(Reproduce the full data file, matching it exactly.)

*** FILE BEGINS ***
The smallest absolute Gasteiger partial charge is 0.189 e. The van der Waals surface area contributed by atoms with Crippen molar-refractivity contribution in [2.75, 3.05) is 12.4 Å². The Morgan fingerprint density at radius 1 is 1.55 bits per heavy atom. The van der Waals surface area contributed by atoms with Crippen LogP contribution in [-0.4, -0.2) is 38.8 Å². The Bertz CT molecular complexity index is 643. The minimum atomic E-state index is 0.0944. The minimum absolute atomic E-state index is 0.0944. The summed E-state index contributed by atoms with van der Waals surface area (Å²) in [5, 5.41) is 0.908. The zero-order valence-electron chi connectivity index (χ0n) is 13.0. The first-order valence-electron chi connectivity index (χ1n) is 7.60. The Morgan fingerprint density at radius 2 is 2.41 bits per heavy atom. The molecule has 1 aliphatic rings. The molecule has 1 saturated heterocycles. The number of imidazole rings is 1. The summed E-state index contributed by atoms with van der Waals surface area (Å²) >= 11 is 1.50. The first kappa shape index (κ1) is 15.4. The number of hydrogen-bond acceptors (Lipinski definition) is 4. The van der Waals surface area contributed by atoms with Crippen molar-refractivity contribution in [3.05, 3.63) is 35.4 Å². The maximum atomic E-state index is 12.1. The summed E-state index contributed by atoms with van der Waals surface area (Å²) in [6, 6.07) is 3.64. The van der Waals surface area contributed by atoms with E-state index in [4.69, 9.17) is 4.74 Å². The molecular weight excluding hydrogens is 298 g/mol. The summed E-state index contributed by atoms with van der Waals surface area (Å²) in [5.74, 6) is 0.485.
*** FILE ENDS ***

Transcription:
The smallest absolute Gasteiger partial charge is 0.189 e. The van der Waals surface area contributed by atoms with Crippen molar-refractivity contribution in [2.75, 3.05) is 12.4 Å². The Morgan fingerprint density at radius 1 is 1.55 bits per heavy atom. The van der Waals surface area contributed by atoms with Crippen LogP contribution in [-0.4, -0.2) is 38.8 Å². The Bertz CT molecular complexity index is 643. The minimum atomic E-state index is 0.0944. The minimum absolute atomic E-state index is 0.0944. The summed E-state index contributed by atoms with van der Waals surface area (Å²) in [5, 5.41) is 0.908. The zero-order valence-electron chi connectivity index (χ0n) is 13.0. The first-order valence-electron chi connectivity index (χ1n) is 7.60. The Morgan fingerprint density at radius 2 is 2.41 bits per heavy atom. The molecule has 1 aliphatic rings. The molecule has 1 saturated heterocycles. The number of imidazole rings is 1. The summed E-state index contributed by atoms with van der Waals surface area (Å²) >= 11 is 1.50. The first kappa shape index (κ1) is 15.4. The number of hydrogen-bond acceptors (Lipinski definition) is 4. The van der Waals surface area contributed by atoms with Crippen molar-refractivity contribution in [3.05, 3.63) is 35.4 Å². The maximum atomic E-state index is 12.1. The summed E-state index contributed by atoms with van der Waals surface area (Å²) in [6, 6.07) is 3.64. The van der Waals surface area contributed by atoms with E-state index in [4.69, 9.17) is 4.74 Å². The molecular weight excluding hydrogens is 298 g/mol. The summed E-state index contributed by atoms with van der Waals surface area (Å²) in [5.74, 6) is 0.485.